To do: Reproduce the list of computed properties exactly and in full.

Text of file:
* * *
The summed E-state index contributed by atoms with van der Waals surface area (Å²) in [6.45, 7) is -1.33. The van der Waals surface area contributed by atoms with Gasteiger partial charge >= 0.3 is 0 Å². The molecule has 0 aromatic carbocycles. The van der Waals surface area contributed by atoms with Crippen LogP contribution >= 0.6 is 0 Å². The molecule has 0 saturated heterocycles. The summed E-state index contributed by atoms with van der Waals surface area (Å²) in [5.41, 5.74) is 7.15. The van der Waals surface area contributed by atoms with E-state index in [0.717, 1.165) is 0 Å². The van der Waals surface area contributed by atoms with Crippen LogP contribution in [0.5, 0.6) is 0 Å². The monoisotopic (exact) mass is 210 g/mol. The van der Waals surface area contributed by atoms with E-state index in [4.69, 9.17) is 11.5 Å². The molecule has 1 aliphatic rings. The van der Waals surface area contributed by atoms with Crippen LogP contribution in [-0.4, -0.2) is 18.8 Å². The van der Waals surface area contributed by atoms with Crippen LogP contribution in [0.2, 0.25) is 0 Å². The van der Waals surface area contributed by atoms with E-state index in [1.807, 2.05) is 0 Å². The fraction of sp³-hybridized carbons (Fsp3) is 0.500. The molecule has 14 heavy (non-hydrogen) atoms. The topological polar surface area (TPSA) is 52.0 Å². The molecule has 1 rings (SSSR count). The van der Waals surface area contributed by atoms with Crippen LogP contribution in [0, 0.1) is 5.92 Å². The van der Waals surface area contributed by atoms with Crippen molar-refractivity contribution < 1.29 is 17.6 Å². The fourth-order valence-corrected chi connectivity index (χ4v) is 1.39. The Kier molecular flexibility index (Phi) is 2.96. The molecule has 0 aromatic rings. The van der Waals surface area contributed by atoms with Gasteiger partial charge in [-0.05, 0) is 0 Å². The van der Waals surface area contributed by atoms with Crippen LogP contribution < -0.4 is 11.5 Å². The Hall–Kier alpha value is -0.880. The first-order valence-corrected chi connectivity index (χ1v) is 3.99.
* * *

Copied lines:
The summed E-state index contributed by atoms with van der Waals surface area (Å²) in [6.45, 7) is -1.33. The van der Waals surface area contributed by atoms with Gasteiger partial charge >= 0.3 is 0 Å². The molecule has 0 aromatic carbocycles. The van der Waals surface area contributed by atoms with Crippen LogP contribution >= 0.6 is 0 Å². The molecule has 0 saturated heterocycles. The summed E-state index contributed by atoms with van der Waals surface area (Å²) in [5.41, 5.74) is 7.15. The van der Waals surface area contributed by atoms with E-state index in [0.717, 1.165) is 0 Å². The van der Waals surface area contributed by atoms with Crippen LogP contribution in [0.5, 0.6) is 0 Å². The monoisotopic (exact) mass is 210 g/mol. The van der Waals surface area contributed by atoms with E-state index in [4.69, 9.17) is 11.5 Å². The molecule has 1 aliphatic rings. The van der Waals surface area contributed by atoms with Crippen LogP contribution in [-0.4, -0.2) is 18.8 Å². The van der Waals surface area contributed by atoms with Crippen LogP contribution in [0.2, 0.25) is 0 Å². The van der Waals surface area contributed by atoms with E-state index in [1.807, 2.05) is 0 Å². The fraction of sp³-hybridized carbons (Fsp3) is 0.500. The molecule has 14 heavy (non-hydrogen) atoms. The topological polar surface area (TPSA) is 52.0 Å². The molecule has 1 rings (SSSR count). The van der Waals surface area contributed by atoms with Crippen LogP contribution in [0, 0.1) is 5.92 Å². The van der Waals surface area contributed by atoms with Crippen molar-refractivity contribution < 1.29 is 17.6 Å². The fourth-order valence-corrected chi connectivity index (χ4v) is 1.39. The Kier molecular flexibility index (Phi) is 2.96. The molecule has 0 aromatic rings. The van der Waals surface area contributed by atoms with Gasteiger partial charge in [-0.05, 0) is 0 Å². The van der Waals surface area contributed by atoms with Crippen LogP contribution < -0.4 is 11.5 Å². The Hall–Kier alpha value is -0.880. The first-order valence-corrected chi connectivity index (χ1v) is 3.99.